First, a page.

Hawaiian Air Tour EC130T2 Hard Landing after Power Loss – Part 1 (Blue Hawaiian N11VQ Kauai)
On 17 January 2016 Airbus Helicopters EC130T2 N11VQ, operated by Blue Hawaiian Helicopters (an Air Methods subsidiary), crashed near Hanalei, Kauai, Hawaii during a Part 135 air tour flight. The pilot and six passengers were all seriously injured.
In this, the first of two articles, we look on why the helicopter crashed.
Part 2, to be published shortly, will look at the survivability issues. It is estimated that the initial impact was 24g in the vertical axis, 9g in the horizontal axis, and 4g in the lateral axis. The helicopter bounced and then impacted at 19g vertically, 7g horizontally, and 1 g laterally.
The Accident Flight
The pilot reported that, about 25 minutes after departure for the sightseeing flight, the helicopter was about 1/4-mile offshore NW of the Honopu Sea Arch between 1,300 ft and 1,400 ft mean sea level (msl) when he heard the low rotor rpm aural warning horn.
NTSB comment that:
The first indication of an inflight loss of power was an uncommanded right yaw that occurred at 14:31:31. The first limit indicator (FLI) on the instrument console started to drop rapidly, followed by the GENE (generator) annunciator light illumination.
Five seconds later, the ENG P (engine oil pressure) annunciator light illuminated, followed by the FUEL P (fuel pressure) light and the helicopter returned to a nearly-level flight attitude. About 10 seconds later, the helicopter was passing through 600 ft at 85 knots. Rotor rpm had increased to 430.
After about 11 seconds, the coastline became discernable and revealed a rocky, unsuitable landing area. The helicopter’s altitude was about 350 ft and the rotor speed was 364 rpm. At 14:32:08, the helicopter had entered a 45° right bank, altitude was 275 ft, airspeed was zero, and the helicopter was maneuvering toward a sandy beach area.
About 3 seconds later, the LIMIT (servo limit) light illuminated, the helicopter entered a near-level pitch attitude, airspeed was near zero, and rotor speed was around 200 rpm.
Initial ground impact was at 14:32:13 and the rotorcraft was at rest at 14:32:15.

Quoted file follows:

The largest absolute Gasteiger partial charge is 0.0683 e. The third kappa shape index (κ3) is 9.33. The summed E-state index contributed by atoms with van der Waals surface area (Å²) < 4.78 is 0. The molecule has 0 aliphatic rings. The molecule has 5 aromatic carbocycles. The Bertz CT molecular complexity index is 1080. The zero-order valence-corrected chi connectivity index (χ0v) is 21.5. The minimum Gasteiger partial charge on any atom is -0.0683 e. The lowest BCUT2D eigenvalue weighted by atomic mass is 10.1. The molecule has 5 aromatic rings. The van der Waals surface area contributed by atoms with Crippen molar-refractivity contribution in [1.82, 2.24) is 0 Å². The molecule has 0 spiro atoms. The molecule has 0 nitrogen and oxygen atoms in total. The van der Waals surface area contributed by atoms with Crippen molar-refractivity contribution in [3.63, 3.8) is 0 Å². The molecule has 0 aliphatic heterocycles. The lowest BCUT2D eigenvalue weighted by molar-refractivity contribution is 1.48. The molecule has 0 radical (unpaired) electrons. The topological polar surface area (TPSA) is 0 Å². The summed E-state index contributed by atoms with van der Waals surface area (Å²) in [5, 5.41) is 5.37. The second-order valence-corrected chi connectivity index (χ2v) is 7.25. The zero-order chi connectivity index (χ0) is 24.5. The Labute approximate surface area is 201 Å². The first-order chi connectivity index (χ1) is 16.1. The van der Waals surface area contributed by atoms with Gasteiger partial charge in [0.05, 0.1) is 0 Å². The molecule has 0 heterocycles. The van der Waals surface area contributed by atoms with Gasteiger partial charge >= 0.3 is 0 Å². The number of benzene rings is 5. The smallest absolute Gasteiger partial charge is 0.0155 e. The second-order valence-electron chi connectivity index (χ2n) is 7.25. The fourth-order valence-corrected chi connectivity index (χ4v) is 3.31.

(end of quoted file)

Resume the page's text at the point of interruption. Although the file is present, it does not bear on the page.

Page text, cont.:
[The pilot] applied the rotor brake to slow the rotor and noted that the engine was not running.
The passengers began to exit the helicopter and he pulled the engine fuel cutoff.
Six of the seven helicopter occupants were diagnosed on the day of the accident with thoracolumbar compression fractures. The seventh was diagnosed several weeks later. With the exception of the occupant of seat No. 1 (who became paraplegic), the occupants remained neurologically intact.
NTSB Safety Investigation
Examination of the engine revealed that the main fuel injection pipe between the fuel valve assembly and the injection union was cracked and broken at the injection union B-nut connection.
A close view of the fracture surface on the tube portion revealed fractographic ratchet marks and crack arrest marks consistent with reverse bending fatigue fracture initiation at two diametrically opposite positions on the outside surface of the tube.
[This] allowed pressurized fuel to escape, reducing fuel flow and pressure to the injection manifold below that which was required to sustain combustion, and resulted in the loss of engine power.
Safran Helicopter Engines provided fuel pipe reliablity information stating that the type of fuel pipe installed on this engine had been installed on 4,500 Arriel 2 engines and had accumulated 14.2 million flight hours. No instances of a similar type of failure had been documented for the entire history of this fuel pipe design.
Subsequent engine test runs revealed that the starter-generator imparted a vibration into the engine that excited the fuel pipe to vibrate in resonance and ultimately fracture due to reverse bending fatigue at the flared end.
The vibration imparted into the engine by the starter-generator remained below the global vibration limit for the entire engine, but was sufficient to excite the fuel pipe.